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Wednesday, 24 January 2018

IMF releases report on second review of economic reform program

The IMF released its report on the second review of the economic reform program, and as expected, the performance review was stellar across all key indicators. “This macroeconomic turnaround at home and the supportive global economic environment provide a unique opportunity to carry the reform momentum into areas that have historically been hard to tackle. Deep and lasting structural reforms are needed to create jobs as speedily as needed for Egypt’s growing population,” said IMF Mission Chief for Egypt Subir Lall.

Read for yourself: You can catch the landing page of the report here, or read the full report directly (pdf).

The IMF board has a favourable outlook on Egypt’s economy, “provided prudent macroeconomic policies are maintained and the scope of growth-enhancing reforms is broadened.” Drilling down, the board sees:

  • GDP in FY2017-18 growing to 4.8% from 4.2% in the previous year, and reaching 6% in the medium-term.
  • Inflation, which peaked in July 2017 at 35%, is expected to decline to around 12% by June 2018 and to single digits by 2019, reflecting the diminishing of the impact of the EGP float, subsidy cuts, and implementing the value-added tax and supported by the tightening of the monetary policy stance.
  • The account deficit is expected to narrow to about 4.5% of GDP this fiscal year and further on to about 3.5% of GDP by FY2021-22. The primary fiscal deficit is projected to turn into a surplus of 0.2% of GDP in during th current fiscal year, after narrowing from 3.5% of GDP in FY2015-16 to 1.8% of GDP in FY2016-17.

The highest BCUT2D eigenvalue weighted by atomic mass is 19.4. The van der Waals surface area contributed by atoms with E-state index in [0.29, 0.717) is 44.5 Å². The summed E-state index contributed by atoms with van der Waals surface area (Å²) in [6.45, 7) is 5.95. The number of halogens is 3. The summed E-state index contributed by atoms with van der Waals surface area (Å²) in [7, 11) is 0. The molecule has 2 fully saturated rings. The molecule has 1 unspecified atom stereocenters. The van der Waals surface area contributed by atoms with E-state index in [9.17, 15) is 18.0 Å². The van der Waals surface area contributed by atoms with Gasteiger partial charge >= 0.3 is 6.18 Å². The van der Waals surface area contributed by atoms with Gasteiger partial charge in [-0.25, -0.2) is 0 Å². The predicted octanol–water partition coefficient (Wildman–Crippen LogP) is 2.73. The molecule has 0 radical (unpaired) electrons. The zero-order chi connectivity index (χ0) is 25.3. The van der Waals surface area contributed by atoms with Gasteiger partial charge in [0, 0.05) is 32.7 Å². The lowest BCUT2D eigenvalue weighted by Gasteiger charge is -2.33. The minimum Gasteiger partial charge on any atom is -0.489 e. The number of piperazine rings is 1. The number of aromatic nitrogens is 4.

Key highlights of the IMF’s policy review include:

  • On inflation targeting and interest rates, “the CBE will need focus on seasonally-adjusted monthly inflation trends, and consider gradual monetary easing only if inflation expectations and key macroeconomic indicators consistently point to the absence of demand pressures,” said the report.
  • Gov’t must target public debt: “Placing public debt on a clearly downward path will remain the program’s fiscal anchor,” with the ultimate target being to reduce general government debt from 103 percent of GDP in FY2016-17 to 87 percent of GDP in FY2018-19.
  • Energy subsidy reforms must continue: The ongoing energy subsidy reform will continue to play a key role in fiscal consolidation, with energy subsidy spending expected to be cut to 4% of GDP in FY2017-18.
  • Strengthening the private sector further is key: Strengthening competition and addressing corruption are key to achieving greater economic efficiency, while access to land continues to be one of the main hurdles for the private sector.

The IMF made a point to note that adopting policies for further inclusive growth must be a key focal point of the reform agenda. It gave three main recommendations on this front:

  • Increasing revenues by reducing tax exemptions in the value-added tax and other policies which would make the tax system “more progressive.”
  • Continuing cutting fuel subsidies, which mainly benefit the rich, and shift subsidy spending towards cash transfer programs like Karama and Takaful.
  • Allowing the private sector to flourish.

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